The team out of University College London studied 92 boys between the ages of 11 and 16. Thirty were a control group, while 62 had exhibited "disruptive behaviors" such as aggression, violence, lying, manipulation, enjoyment of Huey Lewis and The News, and a lack of guilt or a lack of concern. Many of these are the same signs as antisocial personality disorder (ASPD) according to the Mayo Clinic.
After controlling for IQ, age, ethnicity, socioeconomic status and even what their dominant hand was, the boys were subjected to the experiment. Each was hooked up to an MRI and asked to listen to recordings of genuine laughter, forced laughter and forced crying. On a scale of one to seven, the boys were asked "How much does hearing the sound make you feel like joining in and/or feeling the emotion?" and "How much does the sound reflect a genuinely felt emotion?"
The boys who demonstrated the early warning signs for ASPD were less likely to laugh at both genuine and forced laughter. In addition, the MRI revealed that the "disruptive" boys showed less neural activity in response to the laughter and crying than the control group.
The purpose of this experiment was to show that laughter is a social cue, and most people will laugh or smile when another person around them does the same.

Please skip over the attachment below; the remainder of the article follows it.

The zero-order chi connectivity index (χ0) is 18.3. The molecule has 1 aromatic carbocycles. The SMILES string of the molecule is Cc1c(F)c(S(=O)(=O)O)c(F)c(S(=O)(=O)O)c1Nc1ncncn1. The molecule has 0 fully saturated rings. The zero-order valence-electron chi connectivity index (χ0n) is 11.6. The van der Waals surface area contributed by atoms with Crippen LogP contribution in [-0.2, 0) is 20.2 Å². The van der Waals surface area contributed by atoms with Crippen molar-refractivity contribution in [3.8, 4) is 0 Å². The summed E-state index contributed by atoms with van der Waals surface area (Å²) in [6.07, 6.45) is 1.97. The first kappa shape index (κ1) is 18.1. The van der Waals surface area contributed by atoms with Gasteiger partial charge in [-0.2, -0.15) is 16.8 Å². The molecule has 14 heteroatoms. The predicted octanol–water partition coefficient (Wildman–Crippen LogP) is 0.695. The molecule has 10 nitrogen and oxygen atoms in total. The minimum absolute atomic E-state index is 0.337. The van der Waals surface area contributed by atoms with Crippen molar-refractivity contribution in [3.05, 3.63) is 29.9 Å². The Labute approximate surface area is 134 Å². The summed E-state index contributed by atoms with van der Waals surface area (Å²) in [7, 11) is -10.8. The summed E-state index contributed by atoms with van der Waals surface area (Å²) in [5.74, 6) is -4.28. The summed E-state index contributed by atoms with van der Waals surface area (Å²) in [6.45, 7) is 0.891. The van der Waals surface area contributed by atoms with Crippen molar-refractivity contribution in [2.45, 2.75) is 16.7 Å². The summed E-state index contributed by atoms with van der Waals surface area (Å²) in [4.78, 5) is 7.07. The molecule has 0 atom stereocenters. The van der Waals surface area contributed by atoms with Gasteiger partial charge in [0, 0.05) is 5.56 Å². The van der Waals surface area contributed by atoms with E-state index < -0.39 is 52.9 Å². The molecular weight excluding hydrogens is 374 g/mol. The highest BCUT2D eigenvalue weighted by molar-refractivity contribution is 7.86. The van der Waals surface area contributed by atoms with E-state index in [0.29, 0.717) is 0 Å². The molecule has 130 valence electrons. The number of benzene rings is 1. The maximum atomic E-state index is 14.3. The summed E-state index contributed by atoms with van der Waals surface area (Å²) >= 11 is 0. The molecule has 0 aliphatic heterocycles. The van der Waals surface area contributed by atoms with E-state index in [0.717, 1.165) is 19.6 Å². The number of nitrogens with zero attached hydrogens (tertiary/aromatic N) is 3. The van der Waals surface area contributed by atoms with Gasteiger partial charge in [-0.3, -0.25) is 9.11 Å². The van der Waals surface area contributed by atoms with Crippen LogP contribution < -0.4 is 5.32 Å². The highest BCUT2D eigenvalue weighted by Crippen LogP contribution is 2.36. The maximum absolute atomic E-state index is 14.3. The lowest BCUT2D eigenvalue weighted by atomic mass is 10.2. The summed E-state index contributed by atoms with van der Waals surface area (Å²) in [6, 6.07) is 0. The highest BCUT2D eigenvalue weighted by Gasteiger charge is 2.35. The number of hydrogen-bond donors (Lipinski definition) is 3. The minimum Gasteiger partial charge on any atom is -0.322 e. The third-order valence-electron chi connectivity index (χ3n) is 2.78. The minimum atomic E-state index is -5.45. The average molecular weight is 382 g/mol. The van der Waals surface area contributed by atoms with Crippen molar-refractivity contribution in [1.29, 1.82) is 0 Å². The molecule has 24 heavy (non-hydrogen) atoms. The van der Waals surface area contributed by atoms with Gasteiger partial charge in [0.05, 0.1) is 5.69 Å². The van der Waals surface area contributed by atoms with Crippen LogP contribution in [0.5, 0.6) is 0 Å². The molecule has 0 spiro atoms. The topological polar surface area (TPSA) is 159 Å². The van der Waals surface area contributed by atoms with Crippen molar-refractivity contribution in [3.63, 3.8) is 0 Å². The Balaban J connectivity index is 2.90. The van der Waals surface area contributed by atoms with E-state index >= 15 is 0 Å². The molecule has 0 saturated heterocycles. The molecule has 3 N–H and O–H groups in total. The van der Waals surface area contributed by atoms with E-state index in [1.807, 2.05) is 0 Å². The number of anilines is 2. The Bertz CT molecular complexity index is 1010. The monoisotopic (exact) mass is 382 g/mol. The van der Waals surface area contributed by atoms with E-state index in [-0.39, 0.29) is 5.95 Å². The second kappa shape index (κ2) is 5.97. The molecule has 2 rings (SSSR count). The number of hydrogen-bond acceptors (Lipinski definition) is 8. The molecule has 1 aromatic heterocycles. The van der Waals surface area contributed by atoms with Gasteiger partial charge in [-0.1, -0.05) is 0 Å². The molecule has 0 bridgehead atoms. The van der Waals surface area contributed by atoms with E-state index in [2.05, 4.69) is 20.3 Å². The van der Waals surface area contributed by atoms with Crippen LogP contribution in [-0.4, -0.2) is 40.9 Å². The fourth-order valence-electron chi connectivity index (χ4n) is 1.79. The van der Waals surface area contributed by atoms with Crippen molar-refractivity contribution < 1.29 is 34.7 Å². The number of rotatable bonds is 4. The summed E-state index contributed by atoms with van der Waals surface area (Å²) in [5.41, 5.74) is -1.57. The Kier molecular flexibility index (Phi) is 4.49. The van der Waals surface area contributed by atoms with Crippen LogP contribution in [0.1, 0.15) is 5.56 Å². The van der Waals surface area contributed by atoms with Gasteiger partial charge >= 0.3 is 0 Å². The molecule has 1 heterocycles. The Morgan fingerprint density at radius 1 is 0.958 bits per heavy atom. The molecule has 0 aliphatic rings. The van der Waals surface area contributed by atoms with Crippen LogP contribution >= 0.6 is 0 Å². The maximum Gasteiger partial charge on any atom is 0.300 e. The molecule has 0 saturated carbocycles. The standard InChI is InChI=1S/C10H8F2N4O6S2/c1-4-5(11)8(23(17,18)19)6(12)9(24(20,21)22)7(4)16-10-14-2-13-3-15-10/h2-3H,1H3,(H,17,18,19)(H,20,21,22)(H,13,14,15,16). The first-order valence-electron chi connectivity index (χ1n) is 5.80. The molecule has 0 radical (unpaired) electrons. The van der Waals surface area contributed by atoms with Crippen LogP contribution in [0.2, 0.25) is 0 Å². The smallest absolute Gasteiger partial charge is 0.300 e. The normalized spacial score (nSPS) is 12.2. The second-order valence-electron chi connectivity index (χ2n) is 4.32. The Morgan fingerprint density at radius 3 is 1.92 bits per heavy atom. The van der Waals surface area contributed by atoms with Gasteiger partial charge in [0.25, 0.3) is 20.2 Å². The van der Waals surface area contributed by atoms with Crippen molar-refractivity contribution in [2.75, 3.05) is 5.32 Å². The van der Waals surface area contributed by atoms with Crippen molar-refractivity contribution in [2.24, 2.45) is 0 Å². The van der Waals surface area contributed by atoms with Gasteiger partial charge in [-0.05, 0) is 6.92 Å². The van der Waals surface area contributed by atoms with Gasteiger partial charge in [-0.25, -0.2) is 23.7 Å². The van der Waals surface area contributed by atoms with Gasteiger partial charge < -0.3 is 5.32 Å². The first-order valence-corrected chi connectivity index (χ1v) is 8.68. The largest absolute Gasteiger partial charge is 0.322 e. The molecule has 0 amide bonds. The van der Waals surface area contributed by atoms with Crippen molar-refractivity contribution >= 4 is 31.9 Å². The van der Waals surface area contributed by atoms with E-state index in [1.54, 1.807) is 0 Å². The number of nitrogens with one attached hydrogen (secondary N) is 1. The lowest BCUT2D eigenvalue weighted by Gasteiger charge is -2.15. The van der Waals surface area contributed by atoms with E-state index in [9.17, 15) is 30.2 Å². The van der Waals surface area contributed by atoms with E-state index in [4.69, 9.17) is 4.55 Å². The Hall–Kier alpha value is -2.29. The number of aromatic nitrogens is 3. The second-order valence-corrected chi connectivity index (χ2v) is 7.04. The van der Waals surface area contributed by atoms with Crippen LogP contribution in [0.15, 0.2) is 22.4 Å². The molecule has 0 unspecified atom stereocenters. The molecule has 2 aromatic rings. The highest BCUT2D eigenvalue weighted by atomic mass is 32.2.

"Those social cues that automatically give us pleasure or alert us to someone's distress do not register in the same way for these children," said Essi Viding, the study's senior author, to Science Daily.
"That does not mean that these children are destined to become antisocial or dangerous; rather, these findings shed new light on why they often make different choices from their peers. We are only now beginning to develop an understanding of how the processes underlying prosocial behavior might differ in these children. Such understanding is essential if we are to improve current approaches to treatment for affected children and their families who need our help and support."
"The brain is a learning organ and a learning organ that starts off being different can influence subsequent interactions," she added. A great deal of emotional development is nurture-based, not nature-based, according to Viding: children who grow up in abusive or neglectful households "may not develop in the same way as normally behaved children," she said.
Children who grow up in an abusive environment may not receive reinforcement of certain social behaviors. "They may not develop in the same way as normally behaved children," says Viding.
She went on to say that the point of the study was to help the children have "a chance to grow up to be happy," not to create a database of people who might murder someone over a reservation at Dorsia. "These children are not effectively helped at the moment." The purpose is to spot that, not to "spot a psychopath."